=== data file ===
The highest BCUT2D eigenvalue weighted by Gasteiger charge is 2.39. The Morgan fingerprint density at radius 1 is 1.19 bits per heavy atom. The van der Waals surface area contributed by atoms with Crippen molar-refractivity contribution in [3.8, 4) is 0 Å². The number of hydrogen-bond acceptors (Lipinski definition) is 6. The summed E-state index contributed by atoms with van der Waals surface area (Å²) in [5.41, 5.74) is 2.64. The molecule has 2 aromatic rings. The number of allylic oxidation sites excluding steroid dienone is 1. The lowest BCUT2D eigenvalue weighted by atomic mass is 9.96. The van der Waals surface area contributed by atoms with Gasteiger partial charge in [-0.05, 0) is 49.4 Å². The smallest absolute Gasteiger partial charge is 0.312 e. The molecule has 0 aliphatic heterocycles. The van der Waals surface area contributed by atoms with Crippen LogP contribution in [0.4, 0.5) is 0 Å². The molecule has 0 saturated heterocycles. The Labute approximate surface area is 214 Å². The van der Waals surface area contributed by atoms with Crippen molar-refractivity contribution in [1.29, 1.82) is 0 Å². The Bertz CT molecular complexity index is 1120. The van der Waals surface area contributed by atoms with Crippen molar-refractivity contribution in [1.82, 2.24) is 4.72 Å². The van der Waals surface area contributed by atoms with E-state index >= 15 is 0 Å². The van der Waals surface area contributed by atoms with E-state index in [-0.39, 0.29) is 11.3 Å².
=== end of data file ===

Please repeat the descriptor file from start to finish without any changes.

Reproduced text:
The highest BCUT2D eigenvalue weighted by Gasteiger charge is 2.39. The Morgan fingerprint density at radius 1 is 1.19 bits per heavy atom. The van der Waals surface area contributed by atoms with Crippen molar-refractivity contribution in [3.8, 4) is 0 Å². The number of hydrogen-bond acceptors (Lipinski definition) is 6. The summed E-state index contributed by atoms with van der Waals surface area (Å²) in [5.41, 5.74) is 2.64. The molecule has 2 aromatic rings. The number of allylic oxidation sites excluding steroid dienone is 1. The lowest BCUT2D eigenvalue weighted by atomic mass is 9.96. The van der Waals surface area contributed by atoms with Gasteiger partial charge in [-0.05, 0) is 49.4 Å². The smallest absolute Gasteiger partial charge is 0.312 e. The molecule has 0 aliphatic heterocycles. The van der Waals surface area contributed by atoms with Crippen LogP contribution in [0.4, 0.5) is 0 Å². The molecule has 0 saturated heterocycles. The Labute approximate surface area is 214 Å². The van der Waals surface area contributed by atoms with Crippen molar-refractivity contribution in [1.29, 1.82) is 0 Å². The Bertz CT molecular complexity index is 1120. The van der Waals surface area contributed by atoms with Crippen molar-refractivity contribution in [1.82, 2.24) is 4.72 Å². The van der Waals surface area contributed by atoms with E-state index >= 15 is 0 Å². The van der Waals surface area contributed by atoms with E-state index in [-0.39, 0.29) is 11.3 Å².